These are the opportunities hidden in disaster, to question what we have done and are doing, and what our decisions mean. For my part, I hope to take this as a reminder to ask those questions while, hopefully and with good preparation, avoiding the disaster (and just as I write this, the fire alarm sounds… we are having some work done to improve our patchwork of fire alarm and suppression systems).

Welcome, and bring on your news!

sather_tower_and_campanile_-_michael_pihulic_02     Welcome, many new followers from the Mountain West Chapter!

I hope you will all begin to share ideas and news here in the new year. A wide variety of submissions would be welcome: information about new projects at your library, exciting new additions to your collections, useful tools you’ve heard about, and your own accomplishments and awards. If you’re interested in it, chances are that some other chapter members will be as well. Let’s get to know each other better!

Over on the right you’ll see a link to email your news to the editor. That’s the easiest way to share your stories here.

In the meantime, in celebration of this festive season (and the gorgeous snowstorm now settled over Santa Fe, where I write), here’s some news about a very cool competition. Hack the Bells, the first international carillon remix competition, has chosen its winners. The competition was the brainchild of Sarah Stierch, during her time as Susan B. Miller Fellow at the Berkeley Center for New Media at the University of California, Berkeley. She reports that “All works submitted were required to be released under a Creative Commons Share-Alike 4.0 license ” and cites this as proof that contemporary art and open licenses can coexist, if incentives are offered to artists. In this case the winner was promised a cash prize of $700 plus acquisition of their work by the University of California Berkeley and Anton Brees Carillon Library. Submissions ranged from musical works to knitted scarves, poetry, paintings, installation works, and theatre pieces.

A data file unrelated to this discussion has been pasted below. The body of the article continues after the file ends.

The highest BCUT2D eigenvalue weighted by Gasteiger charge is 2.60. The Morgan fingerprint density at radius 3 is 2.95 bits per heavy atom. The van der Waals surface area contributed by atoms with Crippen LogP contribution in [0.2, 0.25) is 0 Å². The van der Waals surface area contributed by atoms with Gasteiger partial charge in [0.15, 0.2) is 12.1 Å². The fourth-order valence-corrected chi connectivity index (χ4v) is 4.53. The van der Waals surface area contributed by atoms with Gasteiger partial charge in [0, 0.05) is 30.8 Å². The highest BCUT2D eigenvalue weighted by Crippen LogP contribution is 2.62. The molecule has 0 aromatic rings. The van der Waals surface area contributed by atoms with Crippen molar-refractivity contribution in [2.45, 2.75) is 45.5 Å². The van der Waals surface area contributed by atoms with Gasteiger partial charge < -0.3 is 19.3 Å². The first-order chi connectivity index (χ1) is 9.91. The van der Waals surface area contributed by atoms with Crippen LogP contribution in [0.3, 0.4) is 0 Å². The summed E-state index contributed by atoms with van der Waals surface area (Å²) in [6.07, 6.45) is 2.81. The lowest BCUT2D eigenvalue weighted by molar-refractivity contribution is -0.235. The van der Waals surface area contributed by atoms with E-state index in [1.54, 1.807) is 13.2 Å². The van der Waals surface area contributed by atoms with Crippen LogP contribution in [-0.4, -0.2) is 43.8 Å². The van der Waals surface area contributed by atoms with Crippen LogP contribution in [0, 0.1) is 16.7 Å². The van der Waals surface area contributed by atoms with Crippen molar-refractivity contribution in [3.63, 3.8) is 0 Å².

While this isn’t specifically a “library” project, I thought it shed interesting light on current discussions in library-land, such as the evolution of intellectual property rights, and the trend toward libraries creating (in this case inspiring) rather than simply acquiring content.

(photo from )


Art in the Library

Jose Damasceno Holborn Artangel

Plot by José Damasceno at Holborn library. Photograph: William Eckersley/Artangel. Photo retrieved from

British public art agency Artangel has commissioned Brazilian artist José Damasceno to create an installation entitled Plot in the Holborn Library in Camden, England. The Guardian offers a good description of the project here, with photos of some of the elements scattered throughout the library.

I’ve seen the gallery-in-a-library idea often, but never seen an art project that permeates a library as this one apparently does. If I worked in a library with open space, I’d be jealous. As it is, our library is too stuffed with volumes about art to become art itself. How about yours?



And the prize for best completion of an unfinished work…

People working on the tapestry (Image from the BBC News)

This is my idea of a library program. These stitchers from the Alderney Tapestry Project have just completed a new final piece for the Bayeaux Tapestry. The work was done in the Alderney Library, and Librarian Kate Russell was among those working on the tapestry.

Some scholars believe the Bayeaux Tapestry, which depicts the Norman conquest of England, originally included – or was intended to include – a final panel showing the coronation of William the Conqueror. The Alderney Tapestry Project, working faithfully in the style of the original, has now provided that scene. Bayeaux Tapestry: The Islanders Who Finished the Final Scenes, by Ben Chapple of BBC News, details some of the important decisions the embroiderers had to make. Yes, embroiderers, because the Bayeaux Tapestry is not actually a tapestry at all.